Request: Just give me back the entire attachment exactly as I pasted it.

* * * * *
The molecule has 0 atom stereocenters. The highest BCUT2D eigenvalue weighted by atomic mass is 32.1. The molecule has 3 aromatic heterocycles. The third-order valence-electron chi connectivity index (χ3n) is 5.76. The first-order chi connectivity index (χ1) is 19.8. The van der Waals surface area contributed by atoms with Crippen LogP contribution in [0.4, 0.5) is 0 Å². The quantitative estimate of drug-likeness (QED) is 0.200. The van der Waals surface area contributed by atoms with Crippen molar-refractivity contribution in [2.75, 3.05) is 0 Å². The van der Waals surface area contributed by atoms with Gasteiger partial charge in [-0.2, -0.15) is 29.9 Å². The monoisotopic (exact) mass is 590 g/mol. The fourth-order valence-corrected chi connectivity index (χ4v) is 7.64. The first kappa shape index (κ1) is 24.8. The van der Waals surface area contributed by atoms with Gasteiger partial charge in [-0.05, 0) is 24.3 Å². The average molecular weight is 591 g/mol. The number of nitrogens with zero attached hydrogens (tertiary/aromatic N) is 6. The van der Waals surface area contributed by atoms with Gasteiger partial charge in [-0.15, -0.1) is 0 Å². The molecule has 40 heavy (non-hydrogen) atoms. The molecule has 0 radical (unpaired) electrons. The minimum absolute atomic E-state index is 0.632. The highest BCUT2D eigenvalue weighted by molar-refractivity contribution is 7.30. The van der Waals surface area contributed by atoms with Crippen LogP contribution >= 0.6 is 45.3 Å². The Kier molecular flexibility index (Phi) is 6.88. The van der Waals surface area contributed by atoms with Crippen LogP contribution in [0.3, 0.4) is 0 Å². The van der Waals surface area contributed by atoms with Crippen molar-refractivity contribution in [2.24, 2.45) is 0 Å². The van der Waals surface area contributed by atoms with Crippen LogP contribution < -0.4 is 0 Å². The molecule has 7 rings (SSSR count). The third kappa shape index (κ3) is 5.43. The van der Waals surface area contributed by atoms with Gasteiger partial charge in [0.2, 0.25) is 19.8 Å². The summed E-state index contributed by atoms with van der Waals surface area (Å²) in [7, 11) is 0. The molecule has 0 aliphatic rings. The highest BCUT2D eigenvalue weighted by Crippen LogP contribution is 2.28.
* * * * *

The molecule has 0 atom stereocenters. The highest BCUT2D eigenvalue weighted by atomic mass is 32.1. The molecule has 3 aromatic heterocycles. The third-order valence-electron chi connectivity index (χ3n) is 5.76. The first-order chi connectivity index (χ1) is 19.8. The van der Waals surface area contributed by atoms with Crippen LogP contribution in [0.4, 0.5) is 0 Å². The quantitative estimate of drug-likeness (QED) is 0.200. The van der Waals surface area contributed by atoms with Crippen molar-refractivity contribution in [2.75, 3.05) is 0 Å². The van der Waals surface area contributed by atoms with Gasteiger partial charge in [-0.2, -0.15) is 29.9 Å². The monoisotopic (exact) mass is 590 g/mol. The fourth-order valence-corrected chi connectivity index (χ4v) is 7.64. The first kappa shape index (κ1) is 24.8. The van der Waals surface area contributed by atoms with Gasteiger partial charge in [-0.05, 0) is 24.3 Å². The average molecular weight is 591 g/mol. The number of nitrogens with zero attached hydrogens (tertiary/aromatic N) is 6. The van der Waals surface area contributed by atoms with Gasteiger partial charge in [-0.15, -0.1) is 0 Å². The molecule has 40 heavy (non-hydrogen) atoms. The molecule has 0 radical (unpaired) electrons. The minimum absolute atomic E-state index is 0.632. The highest BCUT2D eigenvalue weighted by molar-refractivity contribution is 7.30. The van der Waals surface area contributed by atoms with Crippen LogP contribution >= 0.6 is 45.3 Å². The Kier molecular flexibility index (Phi) is 6.88. The van der Waals surface area contributed by atoms with Crippen LogP contribution in [0.3, 0.4) is 0 Å². The van der Waals surface area contributed by atoms with Crippen molar-refractivity contribution in [2.24, 2.45) is 0 Å². The van der Waals surface area contributed by atoms with Crippen LogP contribution < -0.4 is 0 Å². The molecule has 7 rings (SSSR count). The third kappa shape index (κ3) is 5.43. The van der Waals surface area contributed by atoms with Gasteiger partial charge in [0.2, 0.25) is 19.8 Å². The summed E-state index contributed by atoms with van der Waals surface area (Å²) in [7, 11) is 0. The molecule has 0 aliphatic rings. The highest BCUT2D eigenvalue weighted by Crippen LogP contribution is 2.28.